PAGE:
At this point students, coaches and parents begin to place huge barriers to protect themselves from being hurt. If I truly let you in, what will happen to me? If I truly give myself to making my technique better, who will I become? What if I work harder than you? What if I truly learn? This tolerance of permeability happens for every player in the academy at some point. They become Lefties. They have taken a type of personality change that might be perceived as cocky, arrogant, confident and bold. They have learned how to learn, how to perform how to demand more of themselves and others around them.

If I truly let you in, what will happen to me? If I truly give myself to making my technique better, who will I become?

Tolerance of Ambiguity.

The fourth barrier to success and sometimes the initial premise of the relationship is the Tolerance of Ambiguity. Soccer is a subjective sport with objective measures. Scoring a goal is obvious to all observers, but what works at one level is not what achieves success at the highest level. This ambiguity impacts both the youth coach and the youth player. At U9 no one really cares how the ball gets into the net, just that it does. Same with U16 State Cup games. At u16, its not the fastest player who scored all the goals at u13 that makes an impact anymore.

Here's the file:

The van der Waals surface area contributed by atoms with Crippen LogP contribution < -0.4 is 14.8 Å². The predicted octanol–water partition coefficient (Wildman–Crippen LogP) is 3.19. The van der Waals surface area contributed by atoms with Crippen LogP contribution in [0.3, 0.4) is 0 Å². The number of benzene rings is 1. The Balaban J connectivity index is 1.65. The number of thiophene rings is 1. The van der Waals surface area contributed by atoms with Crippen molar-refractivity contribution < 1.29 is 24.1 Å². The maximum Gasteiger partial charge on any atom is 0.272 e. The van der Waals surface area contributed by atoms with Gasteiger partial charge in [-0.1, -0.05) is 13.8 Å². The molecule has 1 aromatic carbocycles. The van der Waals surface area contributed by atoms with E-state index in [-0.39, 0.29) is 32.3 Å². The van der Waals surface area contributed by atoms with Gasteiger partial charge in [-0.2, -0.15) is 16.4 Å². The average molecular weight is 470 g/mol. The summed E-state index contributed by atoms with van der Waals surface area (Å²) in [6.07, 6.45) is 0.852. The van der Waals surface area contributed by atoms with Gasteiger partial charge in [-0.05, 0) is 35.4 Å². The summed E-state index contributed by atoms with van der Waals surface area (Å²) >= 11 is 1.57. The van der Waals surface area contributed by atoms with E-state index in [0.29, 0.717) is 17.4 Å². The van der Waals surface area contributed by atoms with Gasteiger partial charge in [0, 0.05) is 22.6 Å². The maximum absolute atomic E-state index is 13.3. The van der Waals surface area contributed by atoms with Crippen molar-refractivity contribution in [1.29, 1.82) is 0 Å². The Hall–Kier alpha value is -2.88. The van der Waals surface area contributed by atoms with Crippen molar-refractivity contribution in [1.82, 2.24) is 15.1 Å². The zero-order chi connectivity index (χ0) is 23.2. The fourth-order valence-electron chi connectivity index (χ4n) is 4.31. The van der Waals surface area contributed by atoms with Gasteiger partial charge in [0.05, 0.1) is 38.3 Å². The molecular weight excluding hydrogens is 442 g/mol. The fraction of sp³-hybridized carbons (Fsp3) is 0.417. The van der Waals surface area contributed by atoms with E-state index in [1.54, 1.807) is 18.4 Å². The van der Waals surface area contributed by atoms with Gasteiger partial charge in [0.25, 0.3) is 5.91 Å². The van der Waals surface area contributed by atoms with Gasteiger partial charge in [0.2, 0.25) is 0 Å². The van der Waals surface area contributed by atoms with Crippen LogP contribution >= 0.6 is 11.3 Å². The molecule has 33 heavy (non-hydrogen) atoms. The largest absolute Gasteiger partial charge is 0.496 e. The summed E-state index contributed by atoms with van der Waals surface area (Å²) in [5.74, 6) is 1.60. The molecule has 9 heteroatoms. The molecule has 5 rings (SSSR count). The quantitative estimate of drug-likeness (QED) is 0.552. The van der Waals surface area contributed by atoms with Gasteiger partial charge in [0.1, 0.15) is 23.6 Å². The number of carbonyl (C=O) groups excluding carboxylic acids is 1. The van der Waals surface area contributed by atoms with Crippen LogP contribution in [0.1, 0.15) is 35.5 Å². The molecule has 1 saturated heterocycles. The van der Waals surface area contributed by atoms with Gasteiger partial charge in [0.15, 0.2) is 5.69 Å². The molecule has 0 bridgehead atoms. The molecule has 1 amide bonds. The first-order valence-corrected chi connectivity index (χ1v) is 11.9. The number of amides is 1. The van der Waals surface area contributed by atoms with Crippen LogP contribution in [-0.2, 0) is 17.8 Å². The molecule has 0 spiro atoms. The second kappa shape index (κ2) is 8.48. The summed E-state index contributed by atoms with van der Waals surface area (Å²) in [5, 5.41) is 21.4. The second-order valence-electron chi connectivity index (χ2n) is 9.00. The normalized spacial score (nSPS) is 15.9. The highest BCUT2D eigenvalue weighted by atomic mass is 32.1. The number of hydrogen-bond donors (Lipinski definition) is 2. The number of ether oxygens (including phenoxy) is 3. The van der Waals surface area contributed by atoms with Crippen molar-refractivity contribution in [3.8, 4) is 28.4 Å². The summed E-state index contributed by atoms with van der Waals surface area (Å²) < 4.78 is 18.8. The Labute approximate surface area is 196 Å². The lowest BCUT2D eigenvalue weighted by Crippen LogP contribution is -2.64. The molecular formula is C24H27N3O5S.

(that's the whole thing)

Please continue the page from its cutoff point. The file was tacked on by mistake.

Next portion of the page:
It’s the player who is at the beginning of the refinement period and entering an execution of tactical speed that truly makes an impact at this level of play. U16 is not a stage of learning, but of executing at speed and refining technique. This is why the Tolerance of Ambiguity is so difficult for learning. There are few milestones for any player to accurately know exactly what is required of them at any stage of the game. Between U9 and U18 so many subjective opinions exist about the game and player development that players and families have to live in a constant state of flux. Ambiguity exists to allow a player to refine their self-image, deepen their confidence in particular skills and make skills faster.